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The Economics of Secession.

This book addresses some of the economic issues which generally surround the process of secession. The author condenses the process of secession into three phases: reevaluation, redefinition, and reequilibrium. Each of these phases is then considered with respect to the importance of relative income, level of development, trade dependency, net outflows, and the level of decentralization. The author seems to use a quasi public choice argument when analyzing the economic foundations of secession, where decreased flows to the center or the development of unrealized potential provide the economic motivation for secessionist aspirations. Unfortunately, there appears to be no consistent economic foundation for secessionism, which means that this analysis is essentially an ad hoc description of a large number of historical and current cases. This is most clearly evidenced in chapter 5 where the author distinguishes those cases which are "Primarily Economic Demands" and "Primarily Non-Economic Demands." A more broadly applicable public choice analysis would have included the particular motivations and potential gains to the leaders of the secessionist movements, including a broadly defined notion of consumption which would include most of what the author considers non economic, such as cultural or linguistic issues. In addition, the theory of clubs might be used to analyze the development, growth and appeal of secessionist movements. The economic analysis of contracts can be used to identify issues involved in the dissolution of unions.

The author is to be complimented for having struggled, with some success, with the lack of detailed data from those regions which are attempting to secede. While there is not enough data from the seceding regions for a rigorous econometric test of the issues surrounding secession, the author does provide an impressive array of case specific information in support of the primary thesis. The author also provides several tables summarizing available economic and non economic variables, which may prove useful for future research.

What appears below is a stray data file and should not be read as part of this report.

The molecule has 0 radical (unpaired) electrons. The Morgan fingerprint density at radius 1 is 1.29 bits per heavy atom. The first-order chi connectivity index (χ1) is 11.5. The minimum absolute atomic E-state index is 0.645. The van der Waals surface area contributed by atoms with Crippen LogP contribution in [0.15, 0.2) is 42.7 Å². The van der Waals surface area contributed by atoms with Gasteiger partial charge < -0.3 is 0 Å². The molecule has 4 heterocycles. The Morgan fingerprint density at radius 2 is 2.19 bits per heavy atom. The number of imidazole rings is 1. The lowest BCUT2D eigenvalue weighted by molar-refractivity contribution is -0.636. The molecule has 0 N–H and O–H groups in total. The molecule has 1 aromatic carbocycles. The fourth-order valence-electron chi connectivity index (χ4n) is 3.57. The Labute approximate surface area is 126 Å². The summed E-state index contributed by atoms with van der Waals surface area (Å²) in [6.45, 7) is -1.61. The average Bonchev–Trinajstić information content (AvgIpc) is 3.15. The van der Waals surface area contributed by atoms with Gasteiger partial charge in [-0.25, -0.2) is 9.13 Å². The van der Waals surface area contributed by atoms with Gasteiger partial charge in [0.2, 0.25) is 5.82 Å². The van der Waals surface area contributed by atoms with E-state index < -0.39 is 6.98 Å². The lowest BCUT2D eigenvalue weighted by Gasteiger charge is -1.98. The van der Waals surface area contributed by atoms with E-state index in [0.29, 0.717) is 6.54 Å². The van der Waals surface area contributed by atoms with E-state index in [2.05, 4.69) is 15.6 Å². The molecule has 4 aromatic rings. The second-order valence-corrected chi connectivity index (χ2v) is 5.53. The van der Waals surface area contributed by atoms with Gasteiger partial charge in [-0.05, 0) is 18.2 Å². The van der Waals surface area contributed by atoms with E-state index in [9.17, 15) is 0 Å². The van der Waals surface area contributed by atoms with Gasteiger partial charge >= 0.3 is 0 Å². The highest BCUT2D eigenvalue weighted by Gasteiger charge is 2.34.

The author ends with a chapter which seems to contain criticism of current policy and policy prescriptions. These are flawed on several grounds. First, the prescriptions which the author advocates cannot be justified based on the analysis in the previous seven chapters. Indeed, the author seems to simply assert instead of argue. Second, the author's criticism of U.S. policy is off the mark as long as national interest is a valid reason for national policy. Only be rejecting national interest in favor of some other unspecified set of principles can the author argue that U.S. and the West's policy is hypocritical or inconsistent. Third, the argument that a "culture of tolerance" should be developed and imposed is internally inconsistent since it seems unlikely that a group which is trying to sever its relations with the center will be willing to accept the dictates from some external "super-center." In addition, as has been aptly demonstrated in the U.S. with respect to the debate on "political correctness," tolerance usually becomes a justification for the suppression of those who disagree with the advocates of tolerance. Indeed, for advocates of tolerance, there is nothing so intolerable as dissent. John P. Speir The University of Hartford
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Author:Speir, John P.
Publication:Southern Economic Journal
Article Type:Book Review
Date:Jan 1, 1994
Words:516
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